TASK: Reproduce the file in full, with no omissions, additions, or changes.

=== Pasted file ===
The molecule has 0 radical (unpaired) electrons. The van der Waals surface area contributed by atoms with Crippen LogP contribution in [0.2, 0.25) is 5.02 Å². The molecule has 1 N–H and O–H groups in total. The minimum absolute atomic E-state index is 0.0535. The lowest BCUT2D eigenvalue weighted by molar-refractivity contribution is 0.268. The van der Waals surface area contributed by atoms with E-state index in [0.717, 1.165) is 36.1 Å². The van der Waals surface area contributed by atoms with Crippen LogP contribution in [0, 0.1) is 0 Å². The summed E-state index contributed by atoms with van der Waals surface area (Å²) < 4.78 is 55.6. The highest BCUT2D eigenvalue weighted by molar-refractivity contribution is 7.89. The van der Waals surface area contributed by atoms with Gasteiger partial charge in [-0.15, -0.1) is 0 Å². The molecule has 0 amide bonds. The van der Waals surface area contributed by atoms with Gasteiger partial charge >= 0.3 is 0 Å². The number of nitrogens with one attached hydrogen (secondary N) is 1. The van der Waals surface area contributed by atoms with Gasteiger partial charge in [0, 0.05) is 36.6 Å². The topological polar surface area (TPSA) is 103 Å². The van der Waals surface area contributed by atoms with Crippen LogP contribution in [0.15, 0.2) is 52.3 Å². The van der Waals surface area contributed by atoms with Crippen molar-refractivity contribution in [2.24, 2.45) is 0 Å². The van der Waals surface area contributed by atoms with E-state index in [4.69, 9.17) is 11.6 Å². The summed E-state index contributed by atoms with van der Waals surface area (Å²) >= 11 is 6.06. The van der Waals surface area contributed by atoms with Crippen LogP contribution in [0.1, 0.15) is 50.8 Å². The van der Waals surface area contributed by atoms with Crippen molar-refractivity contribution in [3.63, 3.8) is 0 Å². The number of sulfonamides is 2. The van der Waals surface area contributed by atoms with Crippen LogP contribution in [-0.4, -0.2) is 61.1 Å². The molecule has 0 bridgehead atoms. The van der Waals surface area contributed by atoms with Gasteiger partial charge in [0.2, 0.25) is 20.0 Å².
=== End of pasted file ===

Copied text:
The molecule has 0 radical (unpaired) electrons. The van der Waals surface area contributed by atoms with Crippen LogP contribution in [0.2, 0.25) is 5.02 Å². The molecule has 1 N–H and O–H groups in total. The minimum absolute atomic E-state index is 0.0535. The lowest BCUT2D eigenvalue weighted by molar-refractivity contribution is 0.268. The van der Waals surface area contributed by atoms with E-state index in [0.717, 1.165) is 36.1 Å². The van der Waals surface area contributed by atoms with Crippen LogP contribution in [0, 0.1) is 0 Å². The summed E-state index contributed by atoms with van der Waals surface area (Å²) < 4.78 is 55.6. The highest BCUT2D eigenvalue weighted by molar-refractivity contribution is 7.89. The van der Waals surface area contributed by atoms with Gasteiger partial charge in [-0.15, -0.1) is 0 Å². The molecule has 0 amide bonds. The van der Waals surface area contributed by atoms with Gasteiger partial charge >= 0.3 is 0 Å². The number of nitrogens with one attached hydrogen (secondary N) is 1. The van der Waals surface area contributed by atoms with Gasteiger partial charge in [0, 0.05) is 36.6 Å². The topological polar surface area (TPSA) is 103 Å². The van der Waals surface area contributed by atoms with Crippen LogP contribution in [0.15, 0.2) is 52.3 Å². The van der Waals surface area contributed by atoms with Crippen molar-refractivity contribution in [2.24, 2.45) is 0 Å². The van der Waals surface area contributed by atoms with E-state index in [4.69, 9.17) is 11.6 Å². The summed E-state index contributed by atoms with van der Waals surface area (Å²) >= 11 is 6.06. The van der Waals surface area contributed by atoms with Crippen LogP contribution in [0.1, 0.15) is 50.8 Å². The van der Waals surface area contributed by atoms with Crippen molar-refractivity contribution in [3.63, 3.8) is 0 Å². The number of sulfonamides is 2. The van der Waals surface area contributed by atoms with Crippen LogP contribution in [-0.4, -0.2) is 61.1 Å². The molecule has 0 bridgehead atoms. The van der Waals surface area contributed by atoms with Gasteiger partial charge in [0.2, 0.25) is 20.0 Å².